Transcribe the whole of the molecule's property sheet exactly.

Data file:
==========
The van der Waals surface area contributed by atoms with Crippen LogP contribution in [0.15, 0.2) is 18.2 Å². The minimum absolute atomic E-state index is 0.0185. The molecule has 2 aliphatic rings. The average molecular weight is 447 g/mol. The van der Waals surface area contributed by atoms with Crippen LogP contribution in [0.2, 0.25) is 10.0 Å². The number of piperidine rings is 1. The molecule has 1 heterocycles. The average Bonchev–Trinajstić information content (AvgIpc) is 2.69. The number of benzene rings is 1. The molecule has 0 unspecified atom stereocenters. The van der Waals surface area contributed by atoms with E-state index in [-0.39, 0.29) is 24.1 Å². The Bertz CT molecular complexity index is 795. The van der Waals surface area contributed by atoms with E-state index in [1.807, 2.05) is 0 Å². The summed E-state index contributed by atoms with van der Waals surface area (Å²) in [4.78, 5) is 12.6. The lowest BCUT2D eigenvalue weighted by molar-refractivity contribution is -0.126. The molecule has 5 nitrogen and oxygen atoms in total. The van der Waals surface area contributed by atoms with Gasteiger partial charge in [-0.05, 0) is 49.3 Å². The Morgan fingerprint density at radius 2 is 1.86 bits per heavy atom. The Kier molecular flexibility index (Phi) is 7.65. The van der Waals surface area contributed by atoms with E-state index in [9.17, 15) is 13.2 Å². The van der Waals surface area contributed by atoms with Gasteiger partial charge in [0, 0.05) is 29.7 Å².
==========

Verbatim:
The van der Waals surface area contributed by atoms with Crippen LogP contribution in [0.15, 0.2) is 18.2 Å². The minimum absolute atomic E-state index is 0.0185. The molecule has 2 aliphatic rings. The average molecular weight is 447 g/mol. The van der Waals surface area contributed by atoms with Crippen LogP contribution in [0.2, 0.25) is 10.0 Å². The number of piperidine rings is 1. The molecule has 1 heterocycles. The average Bonchev–Trinajstić information content (AvgIpc) is 2.69. The number of benzene rings is 1. The molecule has 0 unspecified atom stereocenters. The van der Waals surface area contributed by atoms with E-state index in [-0.39, 0.29) is 24.1 Å². The Bertz CT molecular complexity index is 795. The van der Waals surface area contributed by atoms with E-state index in [1.807, 2.05) is 0 Å². The summed E-state index contributed by atoms with van der Waals surface area (Å²) in [4.78, 5) is 12.6. The lowest BCUT2D eigenvalue weighted by molar-refractivity contribution is -0.126. The molecule has 5 nitrogen and oxygen atoms in total. The van der Waals surface area contributed by atoms with Gasteiger partial charge in [-0.05, 0) is 49.3 Å². The Morgan fingerprint density at radius 2 is 1.86 bits per heavy atom. The Kier molecular flexibility index (Phi) is 7.65. The van der Waals surface area contributed by atoms with E-state index in [9.17, 15) is 13.2 Å². The van der Waals surface area contributed by atoms with Gasteiger partial charge in [0, 0.05) is 29.7 Å².